Leonora Jane Cillay's silver Hyundai Sonata revved up a boat ramp along the shoreline, witnesses say, and plummeted into the water.

Vodka bottles and beer cans floated from the car into Jordan Lake in Chatham County, North Carolina. A bystander told officers he jumped in and tried to reach the driver through the sunroof but that she closed it on his arm.

Then, a young boy stuck his hand out of a shattered rear window.

The account comes from an incident report that suggests that Cillay, a 41-year-old mother from Cary, was concerned that an "organisation" was targeting her son, telling authorities that "this was the best option".


She directed investigators to her blog, where she has apparently written about her fears - and attempted to explain why she worries her young son is a target.

Bystanders pulled Cillay and her son from the water on May 15 and paramedics transported the two to a nearby hospital.

Authorities told NBC affiliate WRAL that the boy was treated at UNC Hospitals in Chapel Hill and released.

Cillay was later arrested by North Carolina State Bureau of Investigation agents and charged late last week with attempted murder.

Park ranger Erin Brown said she saw the boy, wearing soaking-wet pants and a long-sleeved shirt.

"I bent down and asked him his name," Brown wrote in her report. "He just stared at me and didn't say anything to me. I asked him if he was okay and if anything hurt - he just stared at me and didn't say anything."

Authorities say the boy is 6 years old; Cillay's blog says he is 5.

Brown said in the report that when she picked the boy up, he started crying and his mother started screaming, "I want my son, I want my son".

Rangers said Cillay was making strange statements and demanding that first responders remove their sunglasses and look her in the eyes.

"She kept saying, 'Look me in the eyes. I need to connect with people - look me in the eyes,' " Brown wrote in her report. "She asked me, 'Do you know how much I love my son?' I asked her, 'How much do you love your son?'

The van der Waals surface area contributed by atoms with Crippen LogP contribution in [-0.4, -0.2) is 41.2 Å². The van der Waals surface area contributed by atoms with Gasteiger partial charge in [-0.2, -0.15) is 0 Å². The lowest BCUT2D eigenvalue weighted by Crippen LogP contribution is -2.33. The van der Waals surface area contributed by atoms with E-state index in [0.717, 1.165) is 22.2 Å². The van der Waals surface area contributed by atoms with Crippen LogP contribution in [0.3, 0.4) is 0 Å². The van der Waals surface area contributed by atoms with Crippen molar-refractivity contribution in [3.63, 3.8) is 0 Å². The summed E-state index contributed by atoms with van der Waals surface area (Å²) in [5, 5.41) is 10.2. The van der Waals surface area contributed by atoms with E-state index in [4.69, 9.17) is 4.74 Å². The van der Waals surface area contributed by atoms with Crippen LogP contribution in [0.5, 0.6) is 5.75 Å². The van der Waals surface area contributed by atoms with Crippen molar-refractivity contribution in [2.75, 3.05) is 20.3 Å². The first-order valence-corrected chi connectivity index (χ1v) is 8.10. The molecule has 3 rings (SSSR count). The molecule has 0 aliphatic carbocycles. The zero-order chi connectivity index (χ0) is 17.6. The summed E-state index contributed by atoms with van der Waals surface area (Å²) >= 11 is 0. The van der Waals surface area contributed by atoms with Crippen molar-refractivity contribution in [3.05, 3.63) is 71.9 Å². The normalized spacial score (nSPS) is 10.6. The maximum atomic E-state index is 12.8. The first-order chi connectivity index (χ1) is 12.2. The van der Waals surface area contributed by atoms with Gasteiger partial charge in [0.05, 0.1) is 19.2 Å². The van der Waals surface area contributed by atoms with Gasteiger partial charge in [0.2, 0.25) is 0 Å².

"She said, 'I love my son.' "

Brown said she asked Cillay whether her son could speak and she said no.

Authorities recovered a silver-coloured box from the scene that contained money, passports, Social Security cards and an electronic device that measures radio and microwave frequencies, according to the incident report.

A suicide note was found near a restroom, according to the rangers. In it, they say, Cillay wrote that "this is the best I can do for" the boy.

She added: "I will always love him."

The first-person blog, "Danger in a Safe Place," talks about Cillay's rough upbringing in London, saying she turned to "drinking and then self-harming" and was diagnosed with borderline personality disorder.

The blog says Cillay was concerned about her son, including his speech delays, claiming he was eventually assessed as having "sensory processing disorder and difficulties with motor planning" and put in therapy.

She also worried because he was short for his age, according to the blog; eventually, she started researching "dangers of electromagnetic radiation" and how it can impact bone growth.

The blog talks about how Cillay feared a terrorist attack and the Ebola virus - and wondered whether her son was at risk of a biochemical attack at her school.

Authorities have not confirmed whether any information in the blog is reliable.

Shannon O'Toole, a spokesman for the State Bureau of Investigation, said in an email that the agency is aware of Cillay's blog and will present any findings to the Chatham County District Attorney's Office.

Cillay is scheduled to appear in district court on June 7.

Where to get help:

Lifeline: 0800 543 354 (available 24/7)
Suicide Crisis Helpline: 0508 828 865 (0508 TAUTOKO) (available 24/7)
Youth services: (06) 3555 906 (Palmerston North and Levin)
Youthline: 0800 376 633
Kidsline: 0800 543 754 (available 24/7)
Whatsup: 0800 942 8787 (1pm to 11pm)
Depression helpline: 0800 111 757 (available 24/7)
Samaritans: 0800 726 666 (available 24/7)
If it is an emergency and you feel like you or someone else is at risk, call 111.